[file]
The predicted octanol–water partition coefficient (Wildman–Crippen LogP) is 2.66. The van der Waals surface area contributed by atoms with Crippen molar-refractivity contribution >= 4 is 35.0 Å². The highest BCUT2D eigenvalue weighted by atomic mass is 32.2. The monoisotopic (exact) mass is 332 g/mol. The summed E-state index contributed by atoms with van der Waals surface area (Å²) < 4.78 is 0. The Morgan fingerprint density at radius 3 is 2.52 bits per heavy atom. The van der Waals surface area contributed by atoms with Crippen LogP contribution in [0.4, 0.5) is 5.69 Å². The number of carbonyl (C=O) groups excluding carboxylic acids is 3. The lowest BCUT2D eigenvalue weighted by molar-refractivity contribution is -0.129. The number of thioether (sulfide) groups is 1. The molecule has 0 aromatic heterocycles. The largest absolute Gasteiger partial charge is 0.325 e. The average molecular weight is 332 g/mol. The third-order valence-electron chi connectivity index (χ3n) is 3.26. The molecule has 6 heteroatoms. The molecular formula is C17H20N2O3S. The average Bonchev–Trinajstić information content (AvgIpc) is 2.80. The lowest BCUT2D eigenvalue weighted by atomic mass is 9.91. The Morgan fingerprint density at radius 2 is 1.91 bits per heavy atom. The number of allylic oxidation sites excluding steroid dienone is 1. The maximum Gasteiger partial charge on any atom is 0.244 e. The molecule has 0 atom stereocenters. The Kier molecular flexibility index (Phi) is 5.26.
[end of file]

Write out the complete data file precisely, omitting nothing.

The predicted octanol–water partition coefficient (Wildman–Crippen LogP) is 2.66. The van der Waals surface area contributed by atoms with Crippen molar-refractivity contribution >= 4 is 35.0 Å². The highest BCUT2D eigenvalue weighted by atomic mass is 32.2. The monoisotopic (exact) mass is 332 g/mol. The summed E-state index contributed by atoms with van der Waals surface area (Å²) < 4.78 is 0. The Morgan fingerprint density at radius 3 is 2.52 bits per heavy atom. The van der Waals surface area contributed by atoms with Crippen LogP contribution in [0.4, 0.5) is 5.69 Å². The number of carbonyl (C=O) groups excluding carboxylic acids is 3. The lowest BCUT2D eigenvalue weighted by molar-refractivity contribution is -0.129. The number of thioether (sulfide) groups is 1. The molecule has 0 aromatic heterocycles. The largest absolute Gasteiger partial charge is 0.325 e. The average molecular weight is 332 g/mol. The third-order valence-electron chi connectivity index (χ3n) is 3.26. The molecule has 6 heteroatoms. The molecular formula is C17H20N2O3S. The average Bonchev–Trinajstić information content (AvgIpc) is 2.80. The lowest BCUT2D eigenvalue weighted by atomic mass is 9.91. The Morgan fingerprint density at radius 2 is 1.91 bits per heavy atom. The number of allylic oxidation sites excluding steroid dienone is 1. The maximum Gasteiger partial charge on any atom is 0.244 e. The molecule has 0 atom stereocenters. The Kier molecular flexibility index (Phi) is 5.26.